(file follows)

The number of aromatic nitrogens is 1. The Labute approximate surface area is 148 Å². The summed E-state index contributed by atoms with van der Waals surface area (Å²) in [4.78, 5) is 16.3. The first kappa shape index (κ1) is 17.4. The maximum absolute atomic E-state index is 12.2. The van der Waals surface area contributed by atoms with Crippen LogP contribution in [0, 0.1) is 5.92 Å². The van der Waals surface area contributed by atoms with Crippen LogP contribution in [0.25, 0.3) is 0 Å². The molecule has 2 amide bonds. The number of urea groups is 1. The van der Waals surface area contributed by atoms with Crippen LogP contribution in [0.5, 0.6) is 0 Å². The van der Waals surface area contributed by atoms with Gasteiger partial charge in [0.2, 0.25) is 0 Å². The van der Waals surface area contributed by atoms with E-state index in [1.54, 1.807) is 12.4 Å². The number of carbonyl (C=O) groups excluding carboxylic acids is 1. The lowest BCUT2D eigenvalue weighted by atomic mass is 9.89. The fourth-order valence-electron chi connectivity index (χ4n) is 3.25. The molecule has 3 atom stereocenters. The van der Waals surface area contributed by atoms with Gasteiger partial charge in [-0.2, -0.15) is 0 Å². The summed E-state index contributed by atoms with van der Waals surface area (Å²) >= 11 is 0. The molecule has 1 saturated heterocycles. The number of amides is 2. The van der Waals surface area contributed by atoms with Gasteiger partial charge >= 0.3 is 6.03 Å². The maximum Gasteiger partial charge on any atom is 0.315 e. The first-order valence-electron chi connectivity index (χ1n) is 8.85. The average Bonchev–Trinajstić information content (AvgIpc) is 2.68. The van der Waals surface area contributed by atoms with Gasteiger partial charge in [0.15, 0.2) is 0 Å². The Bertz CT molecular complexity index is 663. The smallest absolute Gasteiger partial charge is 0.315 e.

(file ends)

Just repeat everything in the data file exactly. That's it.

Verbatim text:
The number of aromatic nitrogens is 1. The Labute approximate surface area is 148 Å². The summed E-state index contributed by atoms with van der Waals surface area (Å²) in [4.78, 5) is 16.3. The first kappa shape index (κ1) is 17.4. The maximum absolute atomic E-state index is 12.2. The van der Waals surface area contributed by atoms with Crippen LogP contribution in [0, 0.1) is 5.92 Å². The van der Waals surface area contributed by atoms with Crippen LogP contribution in [0.25, 0.3) is 0 Å². The molecule has 2 amide bonds. The number of urea groups is 1. The van der Waals surface area contributed by atoms with Crippen LogP contribution in [0.5, 0.6) is 0 Å². The van der Waals surface area contributed by atoms with Gasteiger partial charge in [0.2, 0.25) is 0 Å². The van der Waals surface area contributed by atoms with E-state index in [1.54, 1.807) is 12.4 Å². The number of carbonyl (C=O) groups excluding carboxylic acids is 1. The lowest BCUT2D eigenvalue weighted by atomic mass is 9.89. The fourth-order valence-electron chi connectivity index (χ4n) is 3.25. The molecule has 3 atom stereocenters. The van der Waals surface area contributed by atoms with Gasteiger partial charge in [-0.2, -0.15) is 0 Å². The summed E-state index contributed by atoms with van der Waals surface area (Å²) >= 11 is 0. The molecule has 1 saturated heterocycles. The number of amides is 2. The van der Waals surface area contributed by atoms with Gasteiger partial charge >= 0.3 is 6.03 Å². The maximum Gasteiger partial charge on any atom is 0.315 e. The first-order valence-electron chi connectivity index (χ1n) is 8.85. The average Bonchev–Trinajstić information content (AvgIpc) is 2.68. The van der Waals surface area contributed by atoms with Gasteiger partial charge in [0.15, 0.2) is 0 Å². The Bertz CT molecular complexity index is 663. The smallest absolute Gasteiger partial charge is 0.315 e.